This small book has had a very long gestation. Decades ago I felt the impulse to set down unusual happenings that were occurring in my apparently ordinary suburban life. Since then I have observed what seemed to be a thread connecting the events, both inner and outer, running through the many years of my journey to what I have known as truth. It is my hope that what I share here might help light the way for other wayfarers who may be in confusion as non ordinary events occur in their own lives. Included in this testimony are examples of words I heard and wrote down as they came in meditations over the course of 26 years. And now the time has come for the birth of my story.

This slim volume is a mesmerizing read. It does also describes Nin and Citrin’s friendship. I kept thinking while reading it of Hafiz’s lines.

“This place you are right now, God has circled on a map for you.”

Best Summer Read: Apprenticed to Venus: My Secret Life With Anaïs Nin (Tristine Rainer)

Just recently downloaded this best summer read, when Thinking of Anaïs Nin colleague, editor and writer Valerie Harms sent me an email telling me it was out. I checked out Trintine Rainer’s site and found this terrific review of her newest book. I would have purchased the hardcover version, but am traveling, so sent the hardcover to a friend.

“Getting to know lust, love, and Anaïs Nin….In 1962, Rainer (Your Life as Story, 1997, etc.) met Cuban-born Nin, the noted diarist, while on an errand for her godmother…So begins her spicy and saucy hybrid of memoir and novel…. Over the next 15 years… she became a close friend and mentor to Rainer (and) Rainer became a devotee of Nin’s philosophy of life: “A woman has an equal right to pleasure as a man.”…Over time, she realized that Nin was a “deeply flawed person—a narcissist, a bigamist, a liar, and a deviant,” but she was also “so lovable.” Feminists and fans of Nin’s work will enjoy this unique insider’s portrait…”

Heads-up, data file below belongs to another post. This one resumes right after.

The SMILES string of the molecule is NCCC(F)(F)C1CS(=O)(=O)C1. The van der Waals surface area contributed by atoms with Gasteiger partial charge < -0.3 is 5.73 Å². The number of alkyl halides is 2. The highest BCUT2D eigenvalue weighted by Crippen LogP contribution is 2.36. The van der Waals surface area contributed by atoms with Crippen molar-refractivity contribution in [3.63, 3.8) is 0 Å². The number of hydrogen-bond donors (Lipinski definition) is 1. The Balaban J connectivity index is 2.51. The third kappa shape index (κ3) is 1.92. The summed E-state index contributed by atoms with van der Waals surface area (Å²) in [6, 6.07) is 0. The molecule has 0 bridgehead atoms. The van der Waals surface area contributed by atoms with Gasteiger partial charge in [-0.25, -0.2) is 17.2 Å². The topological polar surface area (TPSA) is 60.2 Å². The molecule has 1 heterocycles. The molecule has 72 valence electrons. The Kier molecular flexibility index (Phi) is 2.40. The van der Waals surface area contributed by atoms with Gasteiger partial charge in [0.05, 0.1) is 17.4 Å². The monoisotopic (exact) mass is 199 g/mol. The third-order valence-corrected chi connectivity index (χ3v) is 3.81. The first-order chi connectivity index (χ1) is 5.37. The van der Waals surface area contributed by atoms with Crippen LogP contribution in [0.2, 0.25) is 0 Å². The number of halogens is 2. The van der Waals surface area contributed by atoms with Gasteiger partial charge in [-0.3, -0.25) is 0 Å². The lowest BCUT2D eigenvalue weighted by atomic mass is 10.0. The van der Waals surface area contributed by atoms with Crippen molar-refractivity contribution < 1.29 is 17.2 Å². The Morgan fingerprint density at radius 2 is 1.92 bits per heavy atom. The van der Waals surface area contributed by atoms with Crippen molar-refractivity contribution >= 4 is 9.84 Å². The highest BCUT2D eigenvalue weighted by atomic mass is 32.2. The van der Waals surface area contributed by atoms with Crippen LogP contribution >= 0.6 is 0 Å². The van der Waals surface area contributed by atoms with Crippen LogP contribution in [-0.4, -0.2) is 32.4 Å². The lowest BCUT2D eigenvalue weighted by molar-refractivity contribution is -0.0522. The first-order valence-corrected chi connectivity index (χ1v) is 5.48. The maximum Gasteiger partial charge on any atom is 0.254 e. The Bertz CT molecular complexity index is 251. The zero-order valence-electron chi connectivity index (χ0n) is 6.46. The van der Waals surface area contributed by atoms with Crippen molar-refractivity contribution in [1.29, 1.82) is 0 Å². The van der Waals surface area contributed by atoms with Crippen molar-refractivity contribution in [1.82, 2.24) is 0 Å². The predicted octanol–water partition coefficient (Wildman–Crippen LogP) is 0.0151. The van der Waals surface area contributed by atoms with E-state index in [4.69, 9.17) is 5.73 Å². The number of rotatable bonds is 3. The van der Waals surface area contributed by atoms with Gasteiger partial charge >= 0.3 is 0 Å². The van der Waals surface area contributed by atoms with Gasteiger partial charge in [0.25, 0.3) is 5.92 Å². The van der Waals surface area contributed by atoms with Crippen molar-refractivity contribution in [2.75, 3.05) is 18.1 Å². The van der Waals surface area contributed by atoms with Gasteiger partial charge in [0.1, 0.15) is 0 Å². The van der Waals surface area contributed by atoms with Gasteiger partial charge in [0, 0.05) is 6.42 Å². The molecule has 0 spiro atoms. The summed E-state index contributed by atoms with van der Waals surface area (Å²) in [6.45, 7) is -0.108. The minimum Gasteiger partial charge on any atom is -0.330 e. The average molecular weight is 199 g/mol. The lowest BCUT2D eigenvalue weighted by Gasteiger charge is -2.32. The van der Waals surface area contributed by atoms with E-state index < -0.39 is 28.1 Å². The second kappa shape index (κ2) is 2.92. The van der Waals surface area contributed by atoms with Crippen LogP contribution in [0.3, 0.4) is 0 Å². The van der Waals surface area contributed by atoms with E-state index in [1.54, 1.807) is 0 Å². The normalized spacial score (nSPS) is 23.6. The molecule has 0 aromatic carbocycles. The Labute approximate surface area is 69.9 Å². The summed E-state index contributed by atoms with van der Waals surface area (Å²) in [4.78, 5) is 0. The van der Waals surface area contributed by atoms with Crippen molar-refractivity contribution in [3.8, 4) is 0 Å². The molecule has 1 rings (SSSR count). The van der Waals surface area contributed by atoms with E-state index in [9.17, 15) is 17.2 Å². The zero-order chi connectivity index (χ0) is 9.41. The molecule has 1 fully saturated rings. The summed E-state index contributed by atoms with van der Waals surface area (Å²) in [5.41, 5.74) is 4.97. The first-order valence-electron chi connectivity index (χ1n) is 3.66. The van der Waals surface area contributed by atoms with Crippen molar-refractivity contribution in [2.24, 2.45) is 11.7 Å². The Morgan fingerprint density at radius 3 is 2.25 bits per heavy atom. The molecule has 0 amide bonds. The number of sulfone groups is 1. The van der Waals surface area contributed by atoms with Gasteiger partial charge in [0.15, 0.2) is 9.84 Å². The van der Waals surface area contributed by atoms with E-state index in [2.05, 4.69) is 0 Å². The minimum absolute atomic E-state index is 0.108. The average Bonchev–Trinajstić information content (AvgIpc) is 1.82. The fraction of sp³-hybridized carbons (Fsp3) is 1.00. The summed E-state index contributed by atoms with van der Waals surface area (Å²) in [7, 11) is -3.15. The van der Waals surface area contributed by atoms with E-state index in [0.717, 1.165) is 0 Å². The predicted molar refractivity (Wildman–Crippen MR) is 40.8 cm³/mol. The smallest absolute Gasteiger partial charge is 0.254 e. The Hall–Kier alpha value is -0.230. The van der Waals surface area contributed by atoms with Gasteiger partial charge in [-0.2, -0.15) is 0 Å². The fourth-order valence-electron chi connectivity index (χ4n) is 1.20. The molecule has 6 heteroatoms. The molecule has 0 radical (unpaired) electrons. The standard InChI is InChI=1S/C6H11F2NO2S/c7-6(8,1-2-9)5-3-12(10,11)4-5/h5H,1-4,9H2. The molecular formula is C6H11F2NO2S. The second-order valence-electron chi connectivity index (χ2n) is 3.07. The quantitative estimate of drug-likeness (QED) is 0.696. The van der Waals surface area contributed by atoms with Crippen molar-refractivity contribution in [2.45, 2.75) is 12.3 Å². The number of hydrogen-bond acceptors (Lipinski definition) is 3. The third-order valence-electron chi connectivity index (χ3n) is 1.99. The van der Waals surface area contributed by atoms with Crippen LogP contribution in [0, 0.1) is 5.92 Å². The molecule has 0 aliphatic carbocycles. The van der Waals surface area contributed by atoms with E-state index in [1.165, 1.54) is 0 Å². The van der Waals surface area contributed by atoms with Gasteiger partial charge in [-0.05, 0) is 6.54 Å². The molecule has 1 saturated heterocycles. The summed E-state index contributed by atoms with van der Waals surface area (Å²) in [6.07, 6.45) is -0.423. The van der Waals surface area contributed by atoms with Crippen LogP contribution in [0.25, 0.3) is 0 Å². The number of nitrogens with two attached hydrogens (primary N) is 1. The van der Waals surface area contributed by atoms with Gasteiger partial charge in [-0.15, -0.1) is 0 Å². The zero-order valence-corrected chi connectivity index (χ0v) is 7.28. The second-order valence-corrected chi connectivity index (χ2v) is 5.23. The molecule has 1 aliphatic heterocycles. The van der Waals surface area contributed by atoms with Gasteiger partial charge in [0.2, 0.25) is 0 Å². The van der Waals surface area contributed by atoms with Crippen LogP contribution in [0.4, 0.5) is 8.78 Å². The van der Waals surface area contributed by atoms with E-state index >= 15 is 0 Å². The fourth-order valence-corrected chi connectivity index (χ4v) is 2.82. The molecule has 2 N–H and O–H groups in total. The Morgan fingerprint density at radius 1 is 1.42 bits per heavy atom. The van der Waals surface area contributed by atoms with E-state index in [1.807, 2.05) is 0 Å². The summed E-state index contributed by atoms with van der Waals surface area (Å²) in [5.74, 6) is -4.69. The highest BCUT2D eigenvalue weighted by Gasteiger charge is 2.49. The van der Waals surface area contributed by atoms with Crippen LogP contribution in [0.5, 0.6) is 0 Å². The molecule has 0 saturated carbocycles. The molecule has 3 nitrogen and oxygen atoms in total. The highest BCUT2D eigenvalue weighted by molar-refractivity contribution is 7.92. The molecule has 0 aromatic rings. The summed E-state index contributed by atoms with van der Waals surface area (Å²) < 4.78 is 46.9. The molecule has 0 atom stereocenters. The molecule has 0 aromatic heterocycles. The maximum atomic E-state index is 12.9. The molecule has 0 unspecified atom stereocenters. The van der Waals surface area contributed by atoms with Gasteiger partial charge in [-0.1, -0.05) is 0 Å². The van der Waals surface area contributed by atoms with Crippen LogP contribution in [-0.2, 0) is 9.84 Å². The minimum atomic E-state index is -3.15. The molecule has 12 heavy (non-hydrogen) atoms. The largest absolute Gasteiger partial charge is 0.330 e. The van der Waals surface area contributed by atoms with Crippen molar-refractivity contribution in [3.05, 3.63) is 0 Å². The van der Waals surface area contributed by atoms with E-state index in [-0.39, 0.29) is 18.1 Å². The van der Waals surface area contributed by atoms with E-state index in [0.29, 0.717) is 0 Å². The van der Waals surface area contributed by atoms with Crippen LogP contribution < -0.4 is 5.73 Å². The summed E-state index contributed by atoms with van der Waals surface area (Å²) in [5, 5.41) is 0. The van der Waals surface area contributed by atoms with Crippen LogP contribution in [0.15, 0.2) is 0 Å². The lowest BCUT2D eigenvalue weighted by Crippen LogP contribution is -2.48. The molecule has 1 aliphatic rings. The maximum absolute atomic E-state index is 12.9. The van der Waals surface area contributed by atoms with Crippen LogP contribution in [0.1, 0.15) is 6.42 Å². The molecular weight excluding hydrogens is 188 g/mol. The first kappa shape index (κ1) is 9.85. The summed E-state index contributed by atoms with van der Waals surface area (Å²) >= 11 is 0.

We will be redesigning this blog, and when the new template that will match our sites theme is redesigned and we become comfortable with Word Press, we wanted you to be able to enjoy “the best summer read”.

My Secret Life with Anaïs Nin
By Tristine Rainer


In 1966, Anaïs Nin, author of the erotic bestseller Delta of Venus and Parisian lover to Henry Miller, published her intimate diaries and became a feminist icon of the sexual revolution, proclaiming:

“A woman has as much right to pleasure as a man!”

In reality, Nin was far from free, entrapped in a life of deception, married simultaneously to two husbands between whom she could not choose.

Tristine Rainer met Nin before her rise to fame. As an 18-year-old virgin from the San Fernando Valley, Rainer was sent on an errand to Anaïs’ Greenwich Village apartment and became entranced by the older woman’s world of sensuality and sophistication. She begged Anaïs’ guidance in becoming a woman, eventually following in her mentor’s footsteps of adventurous passion.

As Tristine is manipulated into running interference and spying to protect the secret of Anaïs’ bigamy, the danger and excitement of Anaïs’s life brings Tristine herself perilously close to the edge. A moving look at the intimacy—and risks—of the female mentor-protégé relationship, Apprenticed to Venus stories a deep friendship, for good or ill, with a pivotal historical figure.

Tristine Rainer: Remembering John Ferrone

Remembering John Ferrone
who died 4/10/2016

Anaïs Nin introduced me to John Ferrone, her Harcourt Brace Jovanovich editor at her Silverlake, California house where she lived with Rupert Pole as his wife. John, a New Yorker, knew her other husband, Hugo Guiler, as well and was privy to the secret of Anaïs’ double life. As one of the most grace-full men I have known, both in his manner and his movements, he was at ease in the world of sexual/emotional discretion. He’d lived the life of an undisguised gay man of 1950’s in New York, and it was a world he negotiated with integrity and subtlety.